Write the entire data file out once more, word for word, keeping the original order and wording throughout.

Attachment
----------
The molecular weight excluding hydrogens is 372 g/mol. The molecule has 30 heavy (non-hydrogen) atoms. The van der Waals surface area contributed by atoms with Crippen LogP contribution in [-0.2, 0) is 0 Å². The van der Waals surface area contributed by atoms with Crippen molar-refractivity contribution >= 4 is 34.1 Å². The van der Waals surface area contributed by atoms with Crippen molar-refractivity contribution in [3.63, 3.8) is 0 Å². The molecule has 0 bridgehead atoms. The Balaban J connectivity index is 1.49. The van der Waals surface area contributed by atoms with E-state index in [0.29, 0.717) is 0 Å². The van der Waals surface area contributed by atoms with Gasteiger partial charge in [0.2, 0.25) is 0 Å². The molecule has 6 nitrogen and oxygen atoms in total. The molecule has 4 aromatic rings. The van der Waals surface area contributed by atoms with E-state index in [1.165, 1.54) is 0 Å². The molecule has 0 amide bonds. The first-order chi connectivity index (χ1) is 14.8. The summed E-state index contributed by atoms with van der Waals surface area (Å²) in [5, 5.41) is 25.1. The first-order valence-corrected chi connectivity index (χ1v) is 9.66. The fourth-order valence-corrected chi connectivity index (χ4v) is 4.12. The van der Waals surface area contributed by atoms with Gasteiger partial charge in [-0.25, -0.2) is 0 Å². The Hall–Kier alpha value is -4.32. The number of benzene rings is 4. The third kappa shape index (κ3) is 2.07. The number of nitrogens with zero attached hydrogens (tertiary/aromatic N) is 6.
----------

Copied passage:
The molecular weight excluding hydrogens is 372 g/mol. The molecule has 30 heavy (non-hydrogen) atoms. The van der Waals surface area contributed by atoms with Crippen LogP contribution in [-0.2, 0) is 0 Å². The van der Waals surface area contributed by atoms with Crippen molar-refractivity contribution >= 4 is 34.1 Å². The van der Waals surface area contributed by atoms with Crippen molar-refractivity contribution in [3.63, 3.8) is 0 Å². The molecule has 0 bridgehead atoms. The Balaban J connectivity index is 1.49. The van der Waals surface area contributed by atoms with E-state index in [0.29, 0.717) is 0 Å². The van der Waals surface area contributed by atoms with Gasteiger partial charge in [0.2, 0.25) is 0 Å². The molecule has 6 nitrogen and oxygen atoms in total. The molecule has 4 aromatic rings. The van der Waals surface area contributed by atoms with E-state index in [1.165, 1.54) is 0 Å². The molecule has 0 amide bonds. The first-order chi connectivity index (χ1) is 14.8. The summed E-state index contributed by atoms with van der Waals surface area (Å²) in [5, 5.41) is 25.1. The first-order valence-corrected chi connectivity index (χ1v) is 9.66. The fourth-order valence-corrected chi connectivity index (χ4v) is 4.12. The van der Waals surface area contributed by atoms with Gasteiger partial charge in [-0.25, -0.2) is 0 Å². The Hall–Kier alpha value is -4.32. The number of benzene rings is 4. The third kappa shape index (κ3) is 2.07. The number of nitrogens with zero attached hydrogens (tertiary/aromatic N) is 6.